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Dirt Every Day Builds a Suzuki Samurai Rock Crawler Pickup!

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Remember the 100th episode special of Dirt Every Day? Neither did Fred Williams or Dave Chappelle; they kinda forgot where the count was and celebrated the milestone, officially, at 103. But, boy was it a big one! Going to the island of Java in Indonesia to wheel with Fred’s long-time friend, Widodo, and the ProRock Engineering crew in that awesome Daihatsu Taft pickup conversion—fun times. 

But this is season 10 and it’s time to go bigger and better! How? By building a Suzuki Samurai rock crawler pickup conversion thingy! Hey, the Samurai is marginally bigger than the Taft, so that counts. And Fred and Dave don’t have Widodo and his enormous workshop full of skilled fabricators to do most of the heavy lifting this time.

Building Your Own Rock Crawler

For the uninitiated, small, utilitarian 4x4s like the Daihatsu Taft and Suzuki Samurai are gold to rock crawling enthusiasts. The short wheelbases, low-cost barrier to entry, and aftermarket support for customization make them perfect for beginners and vets alike; it’s nearly impossible to build a Samurai without tons of approach, break-over, and departure angle. They’re lightweight and don’t need expensive, overbuilt drivetrains to haul them around. And the fun-size packaging means they can fit in places bigger rigs can’t, opening up so many more possibilities for activities and adventures.

Half the fun of wheeling is building that perfect rig, just for you. Sure, there are plenty of bought-not-built rigs out on the trails, but most enthusiasts like to build their own or are closely involved in the customization process of their off-road rig. It wasn’t Fred and Dave’s fault they got sick in Indonesia and couldn’t help out much with converting the Taft from a sub-compact 4×4 hatchback (we won’t sully the Daihatsu Taft’s name by calling it an SUV) to a pickup truck. There was also an elbow-room issue: The ProRock Engineering team wanted to get in on the fabrication fun, too.

But it’s time to fix that at Dave’s new shop up in Spokane, Washington! It should be easy, too. The Samurai Dave found is already on Toyota axles and Jeep springs with appropriate gearing for the tires and a proper transfer case. All Fred and Dave have to do is stretch the wheelbase a little, add a cargo box, and seal up the back of the cab. Easy squeasy! Throw some safety bits on, add a winch bumper—and don’t forget a proper, detached cargo box, otherwise it’s not a pickup

Build Your Rig Cheap, Then Get Out and Wheel!

For the rock crawler on a budget, there are plenty of options to help you build your rig on the cheap. Do you know how to weld and have some spare time? Don’t buy a pre-made steel winch bumper—buy a kit and weld it all up yourself, just like Dave Chappelle did for the Suzuki. It will take a lot longer to get your new bumper on your rig, but you can’t deny the cool factor of being able to say, “Yeah, I welded that up myself.” Plus, welding supplies are cheaper than a fully finished bumper, assuming you already have a welder and are confident in your abilities. Homemade rock sliders and skid plates can be cheaper alternatives to bolt-on parts from the aftermarket, as well.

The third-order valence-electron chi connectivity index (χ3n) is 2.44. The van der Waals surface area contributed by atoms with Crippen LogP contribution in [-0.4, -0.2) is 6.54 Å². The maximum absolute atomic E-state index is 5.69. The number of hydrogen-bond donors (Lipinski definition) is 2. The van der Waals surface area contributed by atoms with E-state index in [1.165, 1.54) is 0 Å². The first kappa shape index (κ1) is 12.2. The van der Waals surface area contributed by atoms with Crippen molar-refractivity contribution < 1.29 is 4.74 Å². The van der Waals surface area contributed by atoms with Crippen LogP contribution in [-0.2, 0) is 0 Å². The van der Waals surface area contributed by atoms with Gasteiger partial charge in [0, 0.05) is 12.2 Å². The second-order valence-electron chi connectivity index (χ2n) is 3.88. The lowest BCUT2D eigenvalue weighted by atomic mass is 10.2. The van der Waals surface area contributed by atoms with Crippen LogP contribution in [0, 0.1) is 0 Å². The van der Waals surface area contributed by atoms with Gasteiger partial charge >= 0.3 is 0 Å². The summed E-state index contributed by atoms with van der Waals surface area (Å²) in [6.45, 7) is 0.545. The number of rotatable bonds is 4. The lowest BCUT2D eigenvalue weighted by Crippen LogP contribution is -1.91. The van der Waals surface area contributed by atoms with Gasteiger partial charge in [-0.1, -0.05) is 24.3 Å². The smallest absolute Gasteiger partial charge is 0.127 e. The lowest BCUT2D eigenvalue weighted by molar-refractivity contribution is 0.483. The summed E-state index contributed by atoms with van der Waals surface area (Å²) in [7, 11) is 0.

The same company that cut out all the bumper pieces for Dave (Spokane WaterKinfe Inc.) also cut out a bunch of aluminum sheets for him to bend and weld into a proper cargo box. Remember, kids, Papa Holman says one of the criteria of a real pickup truck is a detached, open-air cargo box. The Dirt Heads couldn’t find a drop-side bed like the Daihatsu Gran Max unit they used in Indonesia, so the solution was to make one. Again, if you’re confident in your fabrication abilities and have the right tools, tackling a project like this can cut build cost dramatically. 

Once your rig is ready, get out there and drive it! This show isn’t Fabricate Every Day, it’s Dirt Every Day. Fred Williams named the show as such because he wants to go drive, in the dirt, every day! So get out there, build your rig, go wheel it, and keep watching Dirt Every Day for great ideas on how to build and use your rig.

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Tesla Model S Plaid Fast-Charging and Range Test: How Far Can It Go?

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When the now popular Tesla Model S electric car was first introduced in 2012, there were no Superchargers available. Today, there are 25,000 Tesla Superchargers around the world, and with the Model S Plaid adopting a new powertrain, Tesla was able to re-design the battery to take advantage of the third-gen 250-kW Supercharger. Despite Tesla still using the 18650 form-factor cylindrical battery cells, these now have improved chemistry to deliver higher performance and durability. (This is the fourth major chemistry improvement since the first Model S.) With it newest 100-kWh battery pack, Tesla claims the Plaid can recover 187 miles of driving range in 15 minutes of charging at a V3 Supercharger. But just how realistic is that claim in practice?